Japanese Numbers and Counting

Basic Numbers

The simple, standard numbers from one to ten in Japanese are:

1 ichi
2 ni
3 san
4 shi
5 go
6 roku
7 shichi
8 hachi
9 kyuu
10 juu

Above these, yon is preferred for "four" and nana for "seven." (There are a few exceptions, but shi is avoided because it is also the word for "death." Due to relevant superstitions, buildings can be found without a fourth floor, room numbers with no fours, etc.)

11 juu ichi (This is literally "ten, one.")
12 juu ni
13 juu san
14 juu yon
15 juu go
16 juu roku
17 juu nana
18 juu hachi
19 juu kyuu
20 ni juu (This is literally "two, ten." Think of it as "two tens.")
21 ni juu ichi
22 ni juu ni
23 ni juu san

The pattern should now be easy to see. Accordingly:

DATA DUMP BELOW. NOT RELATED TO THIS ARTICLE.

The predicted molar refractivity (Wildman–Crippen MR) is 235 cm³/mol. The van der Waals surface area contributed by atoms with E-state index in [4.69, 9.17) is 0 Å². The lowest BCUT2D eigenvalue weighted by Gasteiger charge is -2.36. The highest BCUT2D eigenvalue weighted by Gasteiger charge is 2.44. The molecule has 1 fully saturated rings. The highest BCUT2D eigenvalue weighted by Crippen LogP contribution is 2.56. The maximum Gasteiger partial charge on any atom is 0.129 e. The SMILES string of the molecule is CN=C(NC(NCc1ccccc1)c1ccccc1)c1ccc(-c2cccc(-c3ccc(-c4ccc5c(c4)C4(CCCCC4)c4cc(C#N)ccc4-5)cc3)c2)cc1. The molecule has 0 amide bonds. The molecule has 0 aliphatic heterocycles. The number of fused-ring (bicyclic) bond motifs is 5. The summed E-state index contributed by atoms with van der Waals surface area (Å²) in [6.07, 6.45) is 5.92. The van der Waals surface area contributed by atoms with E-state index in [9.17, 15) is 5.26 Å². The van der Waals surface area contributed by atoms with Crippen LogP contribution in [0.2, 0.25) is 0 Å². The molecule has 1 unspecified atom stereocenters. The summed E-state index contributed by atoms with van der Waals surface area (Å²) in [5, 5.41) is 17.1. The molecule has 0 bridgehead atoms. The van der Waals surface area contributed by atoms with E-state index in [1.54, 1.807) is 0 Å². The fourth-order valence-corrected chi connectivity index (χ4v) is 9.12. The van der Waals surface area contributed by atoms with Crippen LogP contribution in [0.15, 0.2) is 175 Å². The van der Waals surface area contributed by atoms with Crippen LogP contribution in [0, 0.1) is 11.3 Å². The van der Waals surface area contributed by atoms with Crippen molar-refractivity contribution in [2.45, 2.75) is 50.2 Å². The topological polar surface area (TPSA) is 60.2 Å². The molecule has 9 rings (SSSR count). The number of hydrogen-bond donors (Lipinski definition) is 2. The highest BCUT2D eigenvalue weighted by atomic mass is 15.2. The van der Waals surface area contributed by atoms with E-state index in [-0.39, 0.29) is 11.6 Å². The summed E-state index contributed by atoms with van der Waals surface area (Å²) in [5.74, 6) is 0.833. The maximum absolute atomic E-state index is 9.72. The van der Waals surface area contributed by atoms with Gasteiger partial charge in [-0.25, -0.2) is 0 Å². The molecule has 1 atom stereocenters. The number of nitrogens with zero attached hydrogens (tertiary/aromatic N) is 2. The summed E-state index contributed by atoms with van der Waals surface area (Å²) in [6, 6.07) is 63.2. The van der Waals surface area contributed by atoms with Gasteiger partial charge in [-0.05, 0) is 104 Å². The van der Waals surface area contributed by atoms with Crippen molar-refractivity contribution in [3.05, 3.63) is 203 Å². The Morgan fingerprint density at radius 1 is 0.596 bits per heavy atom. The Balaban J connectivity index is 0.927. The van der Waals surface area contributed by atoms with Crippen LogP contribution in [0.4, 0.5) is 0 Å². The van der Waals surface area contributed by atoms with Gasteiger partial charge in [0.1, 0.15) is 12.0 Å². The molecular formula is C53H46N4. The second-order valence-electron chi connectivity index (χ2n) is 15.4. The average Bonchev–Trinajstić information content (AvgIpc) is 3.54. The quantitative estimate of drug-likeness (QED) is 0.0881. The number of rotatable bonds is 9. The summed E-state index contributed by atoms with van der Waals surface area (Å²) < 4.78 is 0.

27 ni juu nana
35 san juu go
48 yon juu hachi
56 go juu roku
63 roku juu san
72 nana juu ni
89 hachi juu kyuu
94 kyuu juu yon
100 hyaku

111 hyaku juu ichi
135 hyaku san juu go
167 hyaku roku juu nana
198 hyaku kyuu juu hachi

200 ni hyaku

208 ni hyaku hachi
242 ni hyaku yon juu ni
273 ni hyaku nana juu san
290 ni hyaku kyuu juu

300 san byaku

350 san byaku go juu
385 san byaku hachi juu go

400 yon hyaku

423 yon hyaku ni juu san

500 go hyaku
600 roppyaku
700 nana hyaku
800 happyaku
900 kyuu hyaku
1,000 sen (or issen)

1,200 sen ni hyaku
1,632 sen roppyaku san juu ni

2,000 ni sen

2,800 ni sen happyaku

3,000 san zen
4,000 yon sen
5,000 go sen
6,000 roku sen
7,000 nana sen
8,000 hassen
9,000 kyuu sen
10,000 ichi man (Never juu sen. Man is the Japanese for units of 10,000. Unlike hyaku and sen, ichi always precedes man for numbers 10,000 to 19,999.)

17,000 ichi man nana sen
18,570 ichi man hassen go hyaku nana juu

20,000 ni man

25,000 ni man go sen

30,000 san man
50,000 go man
100,000 juu man
200,000 ni juu man
250,000 ni juu go man
1,000,000 hyaku man
2,000,000 ni hyaku man
5,000,000 go hyaku man
10,000,000 issen man
100,000,000 ichi oku (Oku is the next major unit jump when reaching ichi man man, or "ten thousand ten thousands.")